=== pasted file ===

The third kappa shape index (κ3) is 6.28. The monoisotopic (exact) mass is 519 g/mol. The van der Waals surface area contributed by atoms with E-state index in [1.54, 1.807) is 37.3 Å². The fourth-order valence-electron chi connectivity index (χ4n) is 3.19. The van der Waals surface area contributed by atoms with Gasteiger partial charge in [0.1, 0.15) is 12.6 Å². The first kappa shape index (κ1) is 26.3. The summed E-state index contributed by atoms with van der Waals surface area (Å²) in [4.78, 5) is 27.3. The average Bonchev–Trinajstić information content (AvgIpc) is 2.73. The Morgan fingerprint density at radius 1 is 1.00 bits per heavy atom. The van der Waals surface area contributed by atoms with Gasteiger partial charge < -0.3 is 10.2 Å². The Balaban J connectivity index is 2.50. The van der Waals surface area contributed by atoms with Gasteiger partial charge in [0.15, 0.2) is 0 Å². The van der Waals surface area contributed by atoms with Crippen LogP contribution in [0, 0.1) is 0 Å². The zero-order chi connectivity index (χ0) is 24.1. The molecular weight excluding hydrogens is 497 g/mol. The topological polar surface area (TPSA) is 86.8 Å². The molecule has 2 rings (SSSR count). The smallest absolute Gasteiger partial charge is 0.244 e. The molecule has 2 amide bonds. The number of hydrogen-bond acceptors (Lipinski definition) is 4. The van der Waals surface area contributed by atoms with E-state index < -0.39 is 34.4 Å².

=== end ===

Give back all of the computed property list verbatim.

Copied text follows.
The third kappa shape index (κ3) is 6.28. The monoisotopic (exact) mass is 519 g/mol. The van der Waals surface area contributed by atoms with E-state index in [1.54, 1.807) is 37.3 Å². The fourth-order valence-electron chi connectivity index (χ4n) is 3.19. The van der Waals surface area contributed by atoms with Gasteiger partial charge in [0.1, 0.15) is 12.6 Å². The first kappa shape index (κ1) is 26.3. The summed E-state index contributed by atoms with van der Waals surface area (Å²) in [4.78, 5) is 27.3. The average Bonchev–Trinajstić information content (AvgIpc) is 2.73. The Morgan fingerprint density at radius 1 is 1.00 bits per heavy atom. The van der Waals surface area contributed by atoms with Gasteiger partial charge < -0.3 is 10.2 Å². The Balaban J connectivity index is 2.50. The van der Waals surface area contributed by atoms with Gasteiger partial charge in [0.15, 0.2) is 0 Å². The van der Waals surface area contributed by atoms with Crippen LogP contribution in [0, 0.1) is 0 Å². The zero-order chi connectivity index (χ0) is 24.1. The molecular weight excluding hydrogens is 497 g/mol. The topological polar surface area (TPSA) is 86.8 Å². The molecule has 2 rings (SSSR count). The smallest absolute Gasteiger partial charge is 0.244 e. The molecule has 2 amide bonds. The number of hydrogen-bond acceptors (Lipinski definition) is 4. The van der Waals surface area contributed by atoms with E-state index < -0.39 is 34.4 Å².